Free Encyclopedia of Ecommerce » Free Encyclopedia of Ecommerce » Customer Relationship Management (CRM) - Crm Components And Vendors, Market For Crm, Crm Costs And Deployment, Crm Must Meet Higher Consumer Expectations

Customer Relationship Management (CRM) - Evaluating Crm Performance

percent companies mid respondents

CRM is more than a matter of having the right technology. It requires the support of a well-developed business plan. Perhaps the biggest cause of CRM project failures is not the technology, but the lack of a clear-cut business plan that includes a method for measuring the success of a CRM solution. A mid-2001 study by Jupiter Media Metrix looked at how companies measure the success of their CRM programs. Jupiter found that 63 percent use customer satisfaction metrics as a measure of their return on investment (ROI), while 33 percent used cost savings as a yardstick.

Jupiter Media Metrix also noted in mid-2001 that many Global 2000 companies were guilty of redundant spending, due to conflicting corporate goals and separate business units. The research firm estimated that such redundancy would cost Global 2000 companies between $3 billion and $4 billion over the next two years. To solve this problem, Jupiter recommended that companies adopt a company-wide customer culture.

An April 2001 InfoWorld survey asked respondents to identify what they wanted from CRM. Some 80 percent said they needed CRM to keep pace with customer demands, while more than 78 percent said they wanted to provide service across all communication channels. Three-fourths said they wanted CRM to improve customer retention. Thus, customer satisfaction was the principal goal for CRM as reported by respondents, followed by handling customer interactions more effectively and integrating systems and information. Financial goals, such as increasing sales revenue, appeared to be less significant and were cited as an objective by only 53 percent of the respondents. Survey respondents also expected CRM solutions to enable them to build a customer database or data warehouse, meet growing capacity demands, integrate activities of customers across channels, link front-office and back-office systems, improve customer profiling, allow for cross-selling and up-selling of products and services, and better coordinate various marketing and sales campaigns.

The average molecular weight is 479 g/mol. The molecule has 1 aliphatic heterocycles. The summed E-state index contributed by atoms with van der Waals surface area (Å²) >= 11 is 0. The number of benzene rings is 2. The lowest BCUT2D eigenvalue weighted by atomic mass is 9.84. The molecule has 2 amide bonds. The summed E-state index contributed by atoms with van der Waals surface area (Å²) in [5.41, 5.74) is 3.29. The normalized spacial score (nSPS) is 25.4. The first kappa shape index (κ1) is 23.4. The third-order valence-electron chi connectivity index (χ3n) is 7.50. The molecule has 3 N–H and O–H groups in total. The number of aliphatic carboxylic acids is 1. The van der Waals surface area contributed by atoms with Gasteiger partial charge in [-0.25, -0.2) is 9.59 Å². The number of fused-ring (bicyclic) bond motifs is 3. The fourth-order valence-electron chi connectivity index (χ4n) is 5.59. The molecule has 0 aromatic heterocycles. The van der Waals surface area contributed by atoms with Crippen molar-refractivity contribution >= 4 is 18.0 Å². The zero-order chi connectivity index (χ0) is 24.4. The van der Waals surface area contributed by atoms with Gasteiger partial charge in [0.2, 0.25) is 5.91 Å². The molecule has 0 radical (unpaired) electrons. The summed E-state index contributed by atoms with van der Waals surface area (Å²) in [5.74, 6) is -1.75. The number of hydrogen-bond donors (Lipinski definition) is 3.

With companies eager to purchase CRM solutions, more software vendors began jumping on the CRM bandwagon. The marketplace became cluttered with software vendors, including some who defined CRM in a way that suited their interests rather than those of their clients. As a result, nearly 60 percent of CRM projects were not meeting user expectations, according to a mid-2001 study by the Gartner Group. B to B magazine reported that 55 percent of CRM projects were not expected to deliver any measurable ROI. The magazine noted that a typical CRM installation for a mid-size company, including software, consulting fees, and company labor costs, would cost between $250,000 and $500,000.

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